The second abstraction method presented in this article does not suffer from the above limitations, and is applicable to a larger class of problems. We call this approach SOL-EP, which stands for Solution - Enhanced Planner. SOL-EP extracts macros from solutions of training problems and uses them in a planner enhanced with capabilities to handle macros. The general architecture of this approach is shown in Figure 2. As before, the module Abstraction implements steps 1 - 3. Instead of using static facts and component abstraction as in CA-ED, step 1 in SOL-EP processes the solutions of training problems. To extend applicability from STRIPS to ADL domains, a different macro representation is used as compared to CA-ED. A SOL-EP macro is represented as a sequence of operators and a mapping of the operators' variables rather than a compilation into a single operator with complete definition of its precondition and effects. As shown in Section 3.1, for ADL domains, it is impractical to use macros with complete definition.
For this reason, SOL-EP macros cannot be added to the original domain formulation as new operators anymore. They are distinct input data for the planner, and for step 4 the planner is enhanced with code to handle macro operators. Since SOL-EP is more general, we used this approach in the fourth planning competition IPC-4.
We implemented the ideas presented in this article in MACRO-FF, an adaptive planning system developed on top of FF version 2.3 . FF 2.3 is a state-of-the-art fully automatic planner that uses a heuristic search approach. The solving mechanism of FF has two main phases: preprocessing and search. The preprocessing phase builds data structures needed at search time. All operators are instantiated into ground actions, and all predicates are instantiated into facts. For each action, pointers are stored to all precondition facts, all add-effect facts, and all delete-effect facts. Similarly, for each fact , pointers are stored to all actions where is a precondition, to all actions where is an add effect, and to all actions where is a delete effect. This information is instantly available at run-time, when states are evaluated with the relaxed graphplan heuristic.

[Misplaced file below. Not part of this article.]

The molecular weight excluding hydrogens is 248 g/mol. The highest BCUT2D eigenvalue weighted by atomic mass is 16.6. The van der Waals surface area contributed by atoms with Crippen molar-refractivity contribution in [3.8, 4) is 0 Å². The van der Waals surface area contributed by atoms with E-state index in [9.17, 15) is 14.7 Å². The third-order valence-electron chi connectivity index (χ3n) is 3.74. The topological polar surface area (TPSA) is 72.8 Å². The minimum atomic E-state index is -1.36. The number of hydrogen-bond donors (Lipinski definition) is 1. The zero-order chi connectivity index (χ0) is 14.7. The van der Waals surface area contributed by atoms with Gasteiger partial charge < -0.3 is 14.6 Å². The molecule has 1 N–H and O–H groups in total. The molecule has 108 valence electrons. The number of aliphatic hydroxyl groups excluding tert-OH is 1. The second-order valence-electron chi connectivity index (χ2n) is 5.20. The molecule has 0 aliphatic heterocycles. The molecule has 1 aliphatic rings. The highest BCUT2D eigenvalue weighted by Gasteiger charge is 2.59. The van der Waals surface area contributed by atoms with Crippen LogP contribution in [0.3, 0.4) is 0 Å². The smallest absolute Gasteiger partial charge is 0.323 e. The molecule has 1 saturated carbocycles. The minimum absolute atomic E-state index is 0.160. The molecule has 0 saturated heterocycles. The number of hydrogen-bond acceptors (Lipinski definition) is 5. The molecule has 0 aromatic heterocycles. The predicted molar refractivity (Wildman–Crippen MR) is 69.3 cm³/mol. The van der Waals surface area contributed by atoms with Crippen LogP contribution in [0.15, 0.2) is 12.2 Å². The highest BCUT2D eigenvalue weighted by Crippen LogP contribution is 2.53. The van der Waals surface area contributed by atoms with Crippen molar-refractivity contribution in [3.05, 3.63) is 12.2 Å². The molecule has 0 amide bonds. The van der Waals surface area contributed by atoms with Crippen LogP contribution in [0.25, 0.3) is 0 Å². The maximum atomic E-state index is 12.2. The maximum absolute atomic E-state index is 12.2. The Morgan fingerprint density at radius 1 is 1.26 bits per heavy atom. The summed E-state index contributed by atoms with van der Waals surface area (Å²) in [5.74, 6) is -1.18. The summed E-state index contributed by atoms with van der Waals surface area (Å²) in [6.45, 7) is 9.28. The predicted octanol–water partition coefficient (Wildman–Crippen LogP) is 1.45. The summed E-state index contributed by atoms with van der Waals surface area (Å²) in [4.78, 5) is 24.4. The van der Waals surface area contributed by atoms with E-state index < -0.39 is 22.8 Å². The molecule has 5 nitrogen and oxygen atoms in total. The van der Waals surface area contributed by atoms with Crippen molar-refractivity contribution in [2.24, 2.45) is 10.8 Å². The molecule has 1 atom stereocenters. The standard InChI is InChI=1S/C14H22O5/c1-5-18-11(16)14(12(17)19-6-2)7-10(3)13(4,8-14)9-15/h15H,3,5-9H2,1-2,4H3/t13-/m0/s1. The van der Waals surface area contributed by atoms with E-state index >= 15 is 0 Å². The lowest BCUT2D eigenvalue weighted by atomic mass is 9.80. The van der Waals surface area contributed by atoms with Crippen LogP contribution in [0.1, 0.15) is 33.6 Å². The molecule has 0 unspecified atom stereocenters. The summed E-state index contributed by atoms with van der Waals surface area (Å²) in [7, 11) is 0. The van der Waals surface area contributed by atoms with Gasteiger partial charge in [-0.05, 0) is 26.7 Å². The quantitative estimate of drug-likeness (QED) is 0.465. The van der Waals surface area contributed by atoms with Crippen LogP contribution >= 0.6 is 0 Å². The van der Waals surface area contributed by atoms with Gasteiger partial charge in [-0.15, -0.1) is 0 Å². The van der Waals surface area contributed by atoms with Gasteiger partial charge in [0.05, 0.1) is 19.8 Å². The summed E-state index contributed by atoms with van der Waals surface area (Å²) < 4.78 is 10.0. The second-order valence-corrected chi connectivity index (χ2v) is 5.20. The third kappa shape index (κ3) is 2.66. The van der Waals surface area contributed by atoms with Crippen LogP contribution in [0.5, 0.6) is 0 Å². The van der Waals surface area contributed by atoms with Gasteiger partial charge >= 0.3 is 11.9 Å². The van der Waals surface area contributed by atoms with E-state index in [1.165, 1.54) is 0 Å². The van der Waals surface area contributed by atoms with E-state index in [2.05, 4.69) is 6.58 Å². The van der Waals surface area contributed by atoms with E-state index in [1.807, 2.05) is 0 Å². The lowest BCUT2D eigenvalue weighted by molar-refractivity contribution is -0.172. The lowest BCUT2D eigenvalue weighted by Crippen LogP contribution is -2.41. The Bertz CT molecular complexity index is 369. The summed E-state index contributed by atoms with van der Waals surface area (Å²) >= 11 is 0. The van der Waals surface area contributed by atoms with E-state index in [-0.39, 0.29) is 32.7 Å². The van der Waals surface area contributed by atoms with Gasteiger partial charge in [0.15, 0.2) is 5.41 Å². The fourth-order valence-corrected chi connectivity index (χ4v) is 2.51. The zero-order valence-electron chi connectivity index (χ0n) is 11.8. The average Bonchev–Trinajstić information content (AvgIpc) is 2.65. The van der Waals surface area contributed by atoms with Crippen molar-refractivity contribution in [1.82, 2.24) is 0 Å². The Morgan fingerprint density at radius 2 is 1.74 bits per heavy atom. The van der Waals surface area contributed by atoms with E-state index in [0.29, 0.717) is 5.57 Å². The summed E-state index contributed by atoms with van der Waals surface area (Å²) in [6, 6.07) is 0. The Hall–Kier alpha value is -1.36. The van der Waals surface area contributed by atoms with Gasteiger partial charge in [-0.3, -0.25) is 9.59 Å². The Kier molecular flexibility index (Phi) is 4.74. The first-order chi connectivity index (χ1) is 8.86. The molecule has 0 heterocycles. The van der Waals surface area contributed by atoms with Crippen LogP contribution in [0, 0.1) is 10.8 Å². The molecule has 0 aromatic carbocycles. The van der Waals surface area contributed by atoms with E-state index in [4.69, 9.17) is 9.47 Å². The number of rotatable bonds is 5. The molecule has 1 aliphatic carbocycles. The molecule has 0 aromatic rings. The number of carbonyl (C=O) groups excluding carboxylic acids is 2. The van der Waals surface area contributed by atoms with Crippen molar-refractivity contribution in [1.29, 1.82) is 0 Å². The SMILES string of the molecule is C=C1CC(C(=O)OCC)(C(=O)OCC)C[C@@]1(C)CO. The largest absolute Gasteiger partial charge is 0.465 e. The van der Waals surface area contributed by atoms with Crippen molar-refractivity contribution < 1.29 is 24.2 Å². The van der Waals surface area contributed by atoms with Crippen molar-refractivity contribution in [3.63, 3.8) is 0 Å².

MACRO-FF adds the ability to automatically learn and use macro-actions, with the goal of improving search. MACRO-FF also includes engineering enhancements that can reduce space and CPU time requirements that were performance bottlenecks in some of the test problems. The engineering enhancements affect neither the number of expanded nodes nor the quality of found plans.
The contributions of this article include a detailed presentation of MACRO-FF. We present and compare two methods that automatically create and use macro-operators in domain-independent AI planning. Experimental evaluation is focused on several main directions. First, the impact of the engineering enhancements is analyzed. Then we evaluate how SOL-EP macros implemented in the competition system can improve planning. These experiments use as testbeds domains used in IPC-4. Finally, we compare the two abstraction methods on test instances where both techniques are applicable, and evaluate them against planning with no macros.
The rest of the paper is structured as follows: The next two sections describe CA-ED and SOL-EP respectively. Section 4 summarizes the implementation enhancements that we added to FF. We present experimental results and evaluate our methods in Section 5. In Section 6 we briefly review related work and discuss the similarities and differences with our work. The last section contains conclusions and ideas for future work.